Series A Part 5 - Narrative Type: Dramatic Action

Updated: Jul 4, 2020

Series A Contents:

  1. Introduction to the Levels of 'Show

  2. POV

  3. Components of Narrative Storytelling

  4. Narrative Type Part 1: Dialogue

  5. Narrative Type Part 2: Dramatic Action

  6. Narrative Type Part 3: Exposition

  7. Narrative Type Part 4: Pacing & Rhythm

  8. Literary Devices

  9. Word Choice

Continuing our discussion on Narrative Type, we now get to narrative action. And today I am feeling Homer-esque, so you get plenty of GIFs to help you understand.


Narrative Action is ...well... action. Characters doing things, moving the plot. It doesn't always have to be characters—objects, settings, weather, and more can also do things. Dramatic action can all be boiled down to happenings.

But as the name suggests it should be interesting. That's just good writing. We don't want to read about things that don't matter or are boring and not dramatic.

Dramatic action involves things as menial as a smile or as exciting as a sword fight. To be honest, most writers have this narrative type down. The one thing that many writers forget to do is return to it.

And this is an immediate scene problem.

Dramatic Action in Immediate Scene

The key to Showing through immediate scene is to keep us in it for as long as possible. The biggest problem I see in immediate scene is writers veering off into long info-dumps of description or narrative summary, or tangents of exposition that take readers out of the story completely.

You must keep the action coming, otherwise, readers will forget the image you were trying to make for them. Or worse still, lose interest in the narrative and put the book down. You do not want to let the reader's mind drift very far from the action. That is another reason to use dramatic action to drive your dialogue rather than dialogue tags, but we need to be doing the same thing when there is no dialogue as well.

I won't leave an example for this, because I think you can all figure out how to keep the action going in your own stories. But I will leave you with two rules of thumb (thumbs?).

1. Try not to go more than 100 words without returning to the action (the less the better).

2. Make sure your plot is always moving forward. Dramatic action that holds no bearing on the plot it worse than none at all.

The second problem I find with dramatic action and immediate scene is something I have coined perforated action.

Perforated Action is when you create an image for the reader through action and then add details later that force the reader to go back and change that image.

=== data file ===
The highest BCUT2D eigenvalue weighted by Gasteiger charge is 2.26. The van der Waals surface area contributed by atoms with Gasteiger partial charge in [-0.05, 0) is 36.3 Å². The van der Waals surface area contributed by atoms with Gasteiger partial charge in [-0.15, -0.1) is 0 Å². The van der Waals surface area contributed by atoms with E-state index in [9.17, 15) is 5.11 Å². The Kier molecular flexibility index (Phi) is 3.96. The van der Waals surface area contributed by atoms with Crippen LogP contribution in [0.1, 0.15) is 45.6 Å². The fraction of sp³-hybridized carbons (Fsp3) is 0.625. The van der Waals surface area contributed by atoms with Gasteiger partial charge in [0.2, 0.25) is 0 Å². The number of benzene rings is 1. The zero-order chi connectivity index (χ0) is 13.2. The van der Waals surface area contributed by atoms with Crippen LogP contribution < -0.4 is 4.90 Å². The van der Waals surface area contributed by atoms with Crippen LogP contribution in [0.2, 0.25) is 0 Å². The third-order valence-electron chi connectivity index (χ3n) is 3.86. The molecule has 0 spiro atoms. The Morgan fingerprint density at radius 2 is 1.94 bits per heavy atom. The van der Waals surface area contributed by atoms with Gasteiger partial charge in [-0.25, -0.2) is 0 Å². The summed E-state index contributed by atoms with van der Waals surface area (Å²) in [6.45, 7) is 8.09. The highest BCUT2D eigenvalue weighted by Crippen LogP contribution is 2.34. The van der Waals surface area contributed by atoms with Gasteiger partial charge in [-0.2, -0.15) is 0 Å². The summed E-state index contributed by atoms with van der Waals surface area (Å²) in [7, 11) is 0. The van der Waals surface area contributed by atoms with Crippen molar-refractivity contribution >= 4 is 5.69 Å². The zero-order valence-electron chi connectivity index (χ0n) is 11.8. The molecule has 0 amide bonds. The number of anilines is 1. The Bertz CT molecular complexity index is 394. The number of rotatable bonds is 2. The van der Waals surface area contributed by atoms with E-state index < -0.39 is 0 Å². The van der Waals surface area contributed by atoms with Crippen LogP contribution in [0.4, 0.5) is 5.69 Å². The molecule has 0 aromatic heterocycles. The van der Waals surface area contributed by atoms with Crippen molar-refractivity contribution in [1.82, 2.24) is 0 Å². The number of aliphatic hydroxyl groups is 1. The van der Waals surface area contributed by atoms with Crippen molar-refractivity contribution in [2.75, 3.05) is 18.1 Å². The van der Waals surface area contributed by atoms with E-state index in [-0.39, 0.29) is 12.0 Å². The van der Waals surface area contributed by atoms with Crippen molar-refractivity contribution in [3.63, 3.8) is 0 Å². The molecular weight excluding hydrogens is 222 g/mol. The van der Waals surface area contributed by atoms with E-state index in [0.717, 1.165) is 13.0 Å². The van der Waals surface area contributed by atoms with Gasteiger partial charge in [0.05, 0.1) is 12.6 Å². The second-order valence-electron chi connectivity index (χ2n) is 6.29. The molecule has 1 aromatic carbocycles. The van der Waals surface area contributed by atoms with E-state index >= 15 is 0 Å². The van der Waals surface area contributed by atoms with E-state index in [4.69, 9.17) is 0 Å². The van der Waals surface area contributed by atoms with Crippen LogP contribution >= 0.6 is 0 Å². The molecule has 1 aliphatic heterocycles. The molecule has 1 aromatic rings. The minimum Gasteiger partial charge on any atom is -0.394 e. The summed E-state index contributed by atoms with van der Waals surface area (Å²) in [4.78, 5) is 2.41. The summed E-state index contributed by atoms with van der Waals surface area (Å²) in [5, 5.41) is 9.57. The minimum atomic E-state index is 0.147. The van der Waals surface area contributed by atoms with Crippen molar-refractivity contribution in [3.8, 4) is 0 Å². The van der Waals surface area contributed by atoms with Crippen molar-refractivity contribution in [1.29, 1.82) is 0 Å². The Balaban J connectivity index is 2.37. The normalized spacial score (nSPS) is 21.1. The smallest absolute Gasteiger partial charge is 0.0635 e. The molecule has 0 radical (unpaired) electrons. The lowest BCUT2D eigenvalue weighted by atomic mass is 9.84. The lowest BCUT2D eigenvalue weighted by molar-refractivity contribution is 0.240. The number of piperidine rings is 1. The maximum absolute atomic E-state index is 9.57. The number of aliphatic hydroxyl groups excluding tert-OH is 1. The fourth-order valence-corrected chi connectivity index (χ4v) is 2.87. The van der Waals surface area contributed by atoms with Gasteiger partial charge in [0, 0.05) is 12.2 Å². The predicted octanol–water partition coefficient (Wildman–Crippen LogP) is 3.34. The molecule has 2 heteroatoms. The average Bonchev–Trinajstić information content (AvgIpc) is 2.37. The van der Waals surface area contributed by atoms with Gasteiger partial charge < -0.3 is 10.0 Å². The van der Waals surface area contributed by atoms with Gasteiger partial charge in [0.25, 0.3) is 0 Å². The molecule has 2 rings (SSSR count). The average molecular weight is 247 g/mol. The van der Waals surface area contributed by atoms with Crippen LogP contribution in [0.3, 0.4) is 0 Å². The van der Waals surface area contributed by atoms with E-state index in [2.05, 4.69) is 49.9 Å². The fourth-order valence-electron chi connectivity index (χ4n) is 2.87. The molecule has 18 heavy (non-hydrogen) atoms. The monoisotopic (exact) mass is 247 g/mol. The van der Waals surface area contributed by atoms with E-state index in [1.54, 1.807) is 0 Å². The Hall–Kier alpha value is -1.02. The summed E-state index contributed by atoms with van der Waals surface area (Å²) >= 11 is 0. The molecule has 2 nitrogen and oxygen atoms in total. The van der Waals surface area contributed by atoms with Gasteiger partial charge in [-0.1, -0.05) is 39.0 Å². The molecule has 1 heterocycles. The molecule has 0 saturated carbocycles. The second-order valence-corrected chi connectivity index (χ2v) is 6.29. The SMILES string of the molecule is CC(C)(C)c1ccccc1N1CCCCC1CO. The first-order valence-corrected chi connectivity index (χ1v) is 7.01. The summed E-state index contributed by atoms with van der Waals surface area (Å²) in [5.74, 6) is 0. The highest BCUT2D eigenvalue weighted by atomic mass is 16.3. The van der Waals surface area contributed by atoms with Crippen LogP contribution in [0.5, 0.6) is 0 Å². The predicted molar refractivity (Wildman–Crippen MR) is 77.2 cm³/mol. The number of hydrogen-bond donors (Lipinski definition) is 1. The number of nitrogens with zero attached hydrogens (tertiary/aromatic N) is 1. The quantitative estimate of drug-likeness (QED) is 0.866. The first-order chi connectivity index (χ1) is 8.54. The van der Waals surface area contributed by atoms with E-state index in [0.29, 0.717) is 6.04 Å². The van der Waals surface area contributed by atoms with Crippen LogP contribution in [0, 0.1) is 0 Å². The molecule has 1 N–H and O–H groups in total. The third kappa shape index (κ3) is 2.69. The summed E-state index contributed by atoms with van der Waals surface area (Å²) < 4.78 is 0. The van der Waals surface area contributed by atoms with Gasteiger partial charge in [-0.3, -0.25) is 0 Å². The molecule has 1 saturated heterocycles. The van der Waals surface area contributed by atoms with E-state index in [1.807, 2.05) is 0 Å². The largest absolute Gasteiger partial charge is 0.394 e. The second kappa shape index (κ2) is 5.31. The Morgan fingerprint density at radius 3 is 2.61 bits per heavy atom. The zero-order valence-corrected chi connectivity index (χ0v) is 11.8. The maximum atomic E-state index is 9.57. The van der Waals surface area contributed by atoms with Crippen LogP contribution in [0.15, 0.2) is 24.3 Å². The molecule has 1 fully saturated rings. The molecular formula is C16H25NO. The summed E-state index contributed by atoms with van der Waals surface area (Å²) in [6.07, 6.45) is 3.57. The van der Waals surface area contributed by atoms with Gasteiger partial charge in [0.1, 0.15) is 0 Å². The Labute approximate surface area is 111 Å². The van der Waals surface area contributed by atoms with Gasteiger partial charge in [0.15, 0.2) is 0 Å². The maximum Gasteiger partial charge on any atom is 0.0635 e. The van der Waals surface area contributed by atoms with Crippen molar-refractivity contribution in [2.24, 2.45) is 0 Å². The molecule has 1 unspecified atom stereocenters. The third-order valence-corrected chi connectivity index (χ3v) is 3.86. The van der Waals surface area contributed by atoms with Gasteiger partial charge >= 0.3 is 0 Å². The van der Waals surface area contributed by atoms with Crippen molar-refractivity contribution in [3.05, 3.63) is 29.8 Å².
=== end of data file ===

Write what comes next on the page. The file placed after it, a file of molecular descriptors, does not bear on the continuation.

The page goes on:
Here are a few examples of perforated action.

Paul inserted his key card and walked through the door, running his sweaty palms over his hair, he took out the elastic holding it back to fuss it about.

.... story goes on....

....Shirley came in a few moments after he was done his morning tests. "Paul, your hair is tied back today. Looks good up."

This is a subtle example, but the first line creates on image of him with his hair down. Later, when the Shirley describes his hair, the reader is forced to change that image. And it is jarring.

Some writer's realize this and add lines after to try and remedy, such as this:

..."Paul, your hair is tied back today. Looks good up," she said. He had tied it back up after it was suitably dried from that morning's run.

It may seem like this helps but it really doesn't. Your reader will still need to adjust the image to follow along with the new information. Not to mention it is a passage of narrative summary that really isn't necessary.

This happens all the time in stories, especially with how readers view characters, and we will talk about it a little more in a minute with Dramatic Action in Description. However, it happens a-plenty in big action scenes as well.

For example.

The beaker exploded, sending acid and shards of glass into Shirley's face. She screamed an awful high-pitched noise that trailed off into a pained gurgle. Paul ran for the emergency kit at the other end of the room, by the time he had made it back to Shirley, she had managed to pull herself off the floor and was blindly feeling her way toward the door.

Did you catch it?

The perforated action happens with the words "she had managed to pull herself off the floor."

Now, if the image you got of Shirley after being pelted with glass and acid, was her falling to the floor screaming, you might not have noticed a problem at all. But for the many readers who imagined something else, her suddenly pulling herself up may have made them rewind and try again.

Granted, in a little passage like this one, the missing action might not phase you, but in important action that spans many paragraphs or pages, the hole will be VERY noticeable.

In a book I recently edited, there was a character who was described as a tall, handsome, German man, with striking grey eyes. Now, I immediately thought of him as a blond. If in the next few paragraphs or even pages, I had found out differently, it might not have been such a big issue. However, near the very end of the book, I was suddenly hit with the fact that he had black hair! I had a very hard time reconciling this with the image I had already made of him.

This example is more a description issue than an action issue, which we will get into more maybe in another post. But the idea is the same. The longer you let a reader's image of what happened linger, the worse it will be when they need to change that image.